Damien Duff: 'Not me or Robbie, but people were afraid of Roy Keane in 2002'
Damien Duff is extremely passionate - that we can say for certain.
During a brief and thoroughly engaging conversation, he manages to begin by speaking about his own memories of watching the World Cup as a kid, move on to discussing Saipan, admitting that his goal against Saudi Arabia was down to "s**t goalkeeping'" then express his concerns about the direction that Irish football is heading, and finish by dismissing England's hopes of going all the way in Russia this summer.
This is all done without barely pausing for thought. Duff has a lot on his mind and speaking in the basking sun outside the RTÉ studios at the launch of the station's World Cup coverage yesterday, he was more than happy to unload some of it.
Sixteen years on, many people are sick of listening to tales of the goings-on in Saipan, and understandably so, but Duff's take on the whole affair is worth another visit.
As a 22-year-old heading to the World Cup, this was everything the boy from Ballyboden dreamt of, and nothing was going to detract from that - not even his captain's departure just nine days before their opener.
Duff is rather nonplussed when asked if Ireland would have beaten Spain with Roy Keane in their side. Instead, the former winger takes a different approach.
"Looking at it from another point of view, Roy dominates dressing-rooms and people were in fear of Roy," Duff says.
"Not me, not Robbie (Keane), he looked after us because we were young and fearless. But even at Man United people were in fear of him. In a way, when he left, it let lads breathe.
"He could have driven us to the final but also, other players that maybe played well might not have played as well because Roy was barking down their neck for 90 minutes.
"I'm just saying maybe it freed people up. I'm not speaking about myself. I was going to play the same way regardless of whether Roy was there or Roy was not.
"He was the best midfielder in the world at the time. You'd like to think, 'Yeah, we would have gone further', but at the same time, he wasn't there and some lads could grow a bit. Who knows.
"It's only when you come back home and you realise that the country comes to a standstill.
"But the sideshow didn't bother me. As I said, myself, Robbie (Keane), Richie (Dunne), we were just young, fearless - we didn't give a f**k what was going on.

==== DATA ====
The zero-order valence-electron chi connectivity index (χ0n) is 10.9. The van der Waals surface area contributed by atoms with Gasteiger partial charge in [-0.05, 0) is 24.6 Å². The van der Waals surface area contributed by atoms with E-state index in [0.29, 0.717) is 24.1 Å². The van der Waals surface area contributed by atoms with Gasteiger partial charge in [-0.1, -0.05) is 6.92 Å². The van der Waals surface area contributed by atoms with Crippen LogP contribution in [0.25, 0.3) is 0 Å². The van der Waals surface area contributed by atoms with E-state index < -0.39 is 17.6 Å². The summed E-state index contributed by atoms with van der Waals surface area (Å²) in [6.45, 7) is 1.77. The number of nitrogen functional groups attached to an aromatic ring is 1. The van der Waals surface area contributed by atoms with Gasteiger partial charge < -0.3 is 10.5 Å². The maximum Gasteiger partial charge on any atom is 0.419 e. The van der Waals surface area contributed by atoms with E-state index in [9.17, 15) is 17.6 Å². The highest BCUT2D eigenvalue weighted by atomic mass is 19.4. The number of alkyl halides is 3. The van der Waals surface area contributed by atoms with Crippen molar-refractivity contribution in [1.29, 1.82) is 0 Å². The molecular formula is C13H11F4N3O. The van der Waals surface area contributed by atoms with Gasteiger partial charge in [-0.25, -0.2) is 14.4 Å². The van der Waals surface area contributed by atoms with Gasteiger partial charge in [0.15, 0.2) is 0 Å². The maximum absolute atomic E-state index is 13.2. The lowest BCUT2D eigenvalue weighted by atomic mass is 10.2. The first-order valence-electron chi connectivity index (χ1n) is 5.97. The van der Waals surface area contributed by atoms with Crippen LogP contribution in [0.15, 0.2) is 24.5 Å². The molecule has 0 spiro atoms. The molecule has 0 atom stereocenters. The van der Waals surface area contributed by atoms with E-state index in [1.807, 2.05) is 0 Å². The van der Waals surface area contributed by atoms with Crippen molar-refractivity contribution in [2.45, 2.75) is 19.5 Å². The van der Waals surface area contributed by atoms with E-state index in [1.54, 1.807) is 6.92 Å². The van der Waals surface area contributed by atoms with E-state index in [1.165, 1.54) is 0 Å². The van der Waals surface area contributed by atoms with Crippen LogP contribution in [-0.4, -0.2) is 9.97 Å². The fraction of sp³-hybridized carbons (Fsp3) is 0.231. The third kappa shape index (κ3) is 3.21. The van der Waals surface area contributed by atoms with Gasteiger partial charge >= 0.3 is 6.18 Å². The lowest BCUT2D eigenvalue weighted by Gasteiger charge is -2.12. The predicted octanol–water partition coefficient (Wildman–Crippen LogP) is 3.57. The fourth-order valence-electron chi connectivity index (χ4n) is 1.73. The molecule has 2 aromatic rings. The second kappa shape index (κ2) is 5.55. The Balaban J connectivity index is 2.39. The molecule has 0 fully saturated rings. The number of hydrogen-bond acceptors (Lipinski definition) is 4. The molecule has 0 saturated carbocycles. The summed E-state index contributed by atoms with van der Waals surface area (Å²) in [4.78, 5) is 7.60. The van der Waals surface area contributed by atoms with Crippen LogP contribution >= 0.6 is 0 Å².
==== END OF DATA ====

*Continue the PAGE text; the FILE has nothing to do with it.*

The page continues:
"So whoever wanted to leave the squad could leave the squad, grand.
"I was just, you know... meetings, crisis meetings, 'what are we going to do?' - I wasn't listening. I was just thinking, 'What am I going to do in the first game against Cameroon?'
"So whether it was Roy, Niall (Quinn), Steve Staunton, whoever, I just wanted to go and play football."
As for Duff's former team-mates who have written autobiographies and focused heavily on what actually happened in Saipan, the 39-year-old takes a dim view on the whole thing.
"I'm sad that's what people reference all the time," Duff admits.
"Any lad now that writes a book, they have to have a chapter on Saipan. It's embarrassing. So yeah, for me it was the World Cup, not Saipan.
"We dominated a team that got to the final. We dominated Spain, albeit a Spain that is not a patch on what they are in recent years but yeah, we should have gone further but we didn't.
"We moved on. It was a good team, a lot of quality, a lot of experience. And then a bit of youth coming through."
The fact that the World Cup has rolled around, it is only natural that the last time Ireland played in the tournament is spoken about.
Judging from the fears Duff holds about how more and more young players prefer to play rugby nowadays than football, it may be a while yet before Ireland are back on the world stage.
Amidst the apparent doom and gloom, however, there is a glimmer of hope. The excitement surrounding Declan Rice is growing with each appearance in green, while Graham Burke's exploits in recent weeks have suggested that certain League of Ireland players can step up to international level.
Working as Shamrock Rovers' U-15s coach, Duff has seen excitement grow within the club, yet he isn't expecting Burke to become a regular fixture in Martin O'Neill's plans while he is still with the Hoops.
"He gives the League of Ireland hope," Duff insists.
"Lads want to get to England, whether that's right or wrong, they hope they can get there. It gives lads hope who have been released from an English team.
"They come home and think their career is over - it's not. Because Graham Burke can be going again. I think it gives hope, and shows his quality.
"We talk about players being good on the ball, I've seen up close and personal, he'll take the ball anywhere on the pitch, he's probably too honest. When he does eventually leave, I wish him well.
"It's probably sad to say that he probably has to go to England first. I think he's good enough to stay in the squad now if he stays in the league. I think that's maybe the way people look at it, I don't know.
"I haven't had much contact time with my lads because they're doing Junior Cert and what have you. Maybe it inspires them. But they shouldn't need that. They're with me and they want a career, I'll drive them and they shouldn't need Graham Burke to inspire them.
"I'm probably tough on them at times, it's just the way I was treated at the same age by Kenny Dalglish and Alan Irvine etc, etc.
"I'd like to think I'll be happier than winning the Premier League if I get one of them a career and a cap or get them to England.
"That's my new goal, I do it because I want to do it, that's my career. I just want to help them, that's what I'm there for really."